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83 Figure 4 26. Percentages of school student conductor activity. Statement 15 (for experts) : Please add any additional commentary regarding this high school student conductor curriculum. Frankly, the program as I viewed it would be beneficial to many collegiate 101 type courses for beginning Expert 4 stated: You have done a great service to not only Florida, but to all other states who have such. It would seem to me that this would be publishable. The format is perfect for young p eople, for it is web based. Good luck. Expert 5 stated: I'm currently the Executive Administrator for the National Band Association an d we're in the process of constructing a new website that will involve a variety of areas that will be of help to band directors at all levels of teaching experience. Would you be interested in us putting your project in our Video Clinics area so that dir ectors could use it to teach student conductors (and maybe help the younger directors a little with th eir conducting)? Let me know. 0.00% 10.00% 20.00% 30.00% 40.00% 50.00% 60.00% 70.00% 80.00% 28.57% 71.43% Yes No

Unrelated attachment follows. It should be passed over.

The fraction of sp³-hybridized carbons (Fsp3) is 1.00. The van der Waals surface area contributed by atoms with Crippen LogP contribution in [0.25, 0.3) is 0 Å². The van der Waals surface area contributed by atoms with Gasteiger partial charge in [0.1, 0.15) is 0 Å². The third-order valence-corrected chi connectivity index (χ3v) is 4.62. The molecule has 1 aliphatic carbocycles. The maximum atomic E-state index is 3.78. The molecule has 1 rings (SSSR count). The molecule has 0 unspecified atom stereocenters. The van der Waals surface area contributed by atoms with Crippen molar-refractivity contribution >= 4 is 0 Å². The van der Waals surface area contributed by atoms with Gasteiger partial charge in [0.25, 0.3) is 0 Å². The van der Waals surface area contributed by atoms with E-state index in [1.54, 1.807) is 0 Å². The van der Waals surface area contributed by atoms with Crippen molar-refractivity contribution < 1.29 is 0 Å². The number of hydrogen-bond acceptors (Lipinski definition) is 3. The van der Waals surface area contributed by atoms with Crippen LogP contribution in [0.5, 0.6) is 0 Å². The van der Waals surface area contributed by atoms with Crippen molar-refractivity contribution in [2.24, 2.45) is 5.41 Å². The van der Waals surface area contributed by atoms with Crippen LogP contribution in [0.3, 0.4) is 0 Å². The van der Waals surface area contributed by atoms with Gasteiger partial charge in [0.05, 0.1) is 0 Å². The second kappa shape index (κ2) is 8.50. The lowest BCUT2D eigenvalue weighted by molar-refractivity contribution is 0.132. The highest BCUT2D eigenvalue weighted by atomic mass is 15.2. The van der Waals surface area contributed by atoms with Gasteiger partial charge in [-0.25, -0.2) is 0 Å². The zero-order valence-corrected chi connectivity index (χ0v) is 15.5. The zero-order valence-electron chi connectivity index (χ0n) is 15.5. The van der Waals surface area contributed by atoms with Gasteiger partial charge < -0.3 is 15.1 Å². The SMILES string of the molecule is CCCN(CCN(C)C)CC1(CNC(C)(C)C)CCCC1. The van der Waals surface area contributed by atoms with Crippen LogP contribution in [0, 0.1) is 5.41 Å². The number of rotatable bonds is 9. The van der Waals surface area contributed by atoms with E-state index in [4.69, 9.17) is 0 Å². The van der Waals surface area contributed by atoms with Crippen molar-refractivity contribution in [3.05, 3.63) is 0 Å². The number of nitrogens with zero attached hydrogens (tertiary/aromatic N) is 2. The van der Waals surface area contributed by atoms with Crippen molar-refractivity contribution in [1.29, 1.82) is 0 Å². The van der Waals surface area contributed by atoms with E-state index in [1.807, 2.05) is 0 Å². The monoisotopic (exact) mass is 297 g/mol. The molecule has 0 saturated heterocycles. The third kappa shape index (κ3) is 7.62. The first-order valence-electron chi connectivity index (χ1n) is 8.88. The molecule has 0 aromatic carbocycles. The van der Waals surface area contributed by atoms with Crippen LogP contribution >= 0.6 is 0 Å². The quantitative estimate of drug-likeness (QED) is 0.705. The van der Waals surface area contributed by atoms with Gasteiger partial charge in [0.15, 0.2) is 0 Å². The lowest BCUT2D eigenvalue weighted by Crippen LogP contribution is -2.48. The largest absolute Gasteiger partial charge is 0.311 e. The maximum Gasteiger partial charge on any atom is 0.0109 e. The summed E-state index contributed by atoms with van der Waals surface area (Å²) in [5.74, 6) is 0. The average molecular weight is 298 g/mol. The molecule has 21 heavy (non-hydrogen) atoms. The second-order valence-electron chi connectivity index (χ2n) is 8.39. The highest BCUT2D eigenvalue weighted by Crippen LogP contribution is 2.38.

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84 Statement 13 (for band directors): I have previously mentored a high school student in the Florida Bandmasters Association Student Conductor Activity. (Figure 4 27) Figure 4 27. Percentages of high sch ool band directors that have mentored an FBA student conductor. Statement 14 (for band directors): Please add any additional commentary regarding this high school student conductor curriculum. Band D irector 1 stated: I am very thankful that [the resear cher] has put this curriculum together. Too often, high school conductors have been left "to their own devices" when mentoring their student conductors, with mixed results. This curriculum afforded me the opportunity to sequentially take my student condu ctor through a rigorous, pertinent method with outstanding overall results. The experience was worthwhile for everyone involved. Band D irector 2 stated: I feel this curriculum has been a great deal of thought and more than adequately addresses the needs for the FBA Student Conductor category for assessment. The curriculum also builds on the basics of conducting with more theory knowledge than is assessed by the FBA making for a stronger musician and 0% 50% 100% 100% 0 Yes No